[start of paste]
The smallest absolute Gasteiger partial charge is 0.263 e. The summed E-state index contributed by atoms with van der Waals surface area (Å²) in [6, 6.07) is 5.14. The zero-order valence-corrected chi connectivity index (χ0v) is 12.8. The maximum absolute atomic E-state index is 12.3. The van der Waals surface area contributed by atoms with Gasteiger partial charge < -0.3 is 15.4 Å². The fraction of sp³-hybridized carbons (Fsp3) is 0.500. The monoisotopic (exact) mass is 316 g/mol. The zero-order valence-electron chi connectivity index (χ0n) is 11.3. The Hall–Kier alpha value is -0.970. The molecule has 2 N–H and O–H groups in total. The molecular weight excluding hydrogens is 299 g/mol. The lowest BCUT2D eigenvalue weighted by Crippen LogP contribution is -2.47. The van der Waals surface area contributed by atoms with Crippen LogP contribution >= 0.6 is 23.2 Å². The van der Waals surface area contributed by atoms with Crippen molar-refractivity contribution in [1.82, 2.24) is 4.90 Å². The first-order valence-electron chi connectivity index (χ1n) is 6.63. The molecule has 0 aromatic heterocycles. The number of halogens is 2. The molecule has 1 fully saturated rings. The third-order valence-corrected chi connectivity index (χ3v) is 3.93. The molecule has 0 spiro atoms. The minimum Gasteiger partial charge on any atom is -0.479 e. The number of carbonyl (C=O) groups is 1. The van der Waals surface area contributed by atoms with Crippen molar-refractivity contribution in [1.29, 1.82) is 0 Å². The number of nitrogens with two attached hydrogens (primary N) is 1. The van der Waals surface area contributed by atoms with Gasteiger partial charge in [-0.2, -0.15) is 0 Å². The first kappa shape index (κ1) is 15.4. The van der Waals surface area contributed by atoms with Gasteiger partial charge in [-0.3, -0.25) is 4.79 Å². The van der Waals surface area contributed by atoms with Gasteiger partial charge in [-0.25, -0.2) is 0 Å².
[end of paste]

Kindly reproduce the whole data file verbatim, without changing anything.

The smallest absolute Gasteiger partial charge is 0.263 e. The summed E-state index contributed by atoms with van der Waals surface area (Å²) in [6, 6.07) is 5.14. The zero-order valence-corrected chi connectivity index (χ0v) is 12.8. The maximum absolute atomic E-state index is 12.3. The van der Waals surface area contributed by atoms with Gasteiger partial charge < -0.3 is 15.4 Å². The fraction of sp³-hybridized carbons (Fsp3) is 0.500. The monoisotopic (exact) mass is 316 g/mol. The zero-order valence-electron chi connectivity index (χ0n) is 11.3. The Hall–Kier alpha value is -0.970. The molecule has 2 N–H and O–H groups in total. The molecular weight excluding hydrogens is 299 g/mol. The lowest BCUT2D eigenvalue weighted by Crippen LogP contribution is -2.47. The van der Waals surface area contributed by atoms with Crippen LogP contribution >= 0.6 is 23.2 Å². The van der Waals surface area contributed by atoms with Crippen molar-refractivity contribution in [1.82, 2.24) is 4.90 Å². The first-order valence-electron chi connectivity index (χ1n) is 6.63. The molecule has 0 aromatic heterocycles. The number of halogens is 2. The molecule has 1 fully saturated rings. The third-order valence-corrected chi connectivity index (χ3v) is 3.93. The molecule has 0 spiro atoms. The minimum Gasteiger partial charge on any atom is -0.479 e. The number of carbonyl (C=O) groups is 1. The van der Waals surface area contributed by atoms with Crippen molar-refractivity contribution in [1.29, 1.82) is 0 Å². The number of nitrogens with two attached hydrogens (primary N) is 1. The van der Waals surface area contributed by atoms with Gasteiger partial charge in [-0.2, -0.15) is 0 Å². The first kappa shape index (κ1) is 15.4. The van der Waals surface area contributed by atoms with Gasteiger partial charge in [-0.3, -0.25) is 4.79 Å². The van der Waals surface area contributed by atoms with Gasteiger partial charge in [-0.25, -0.2) is 0 Å².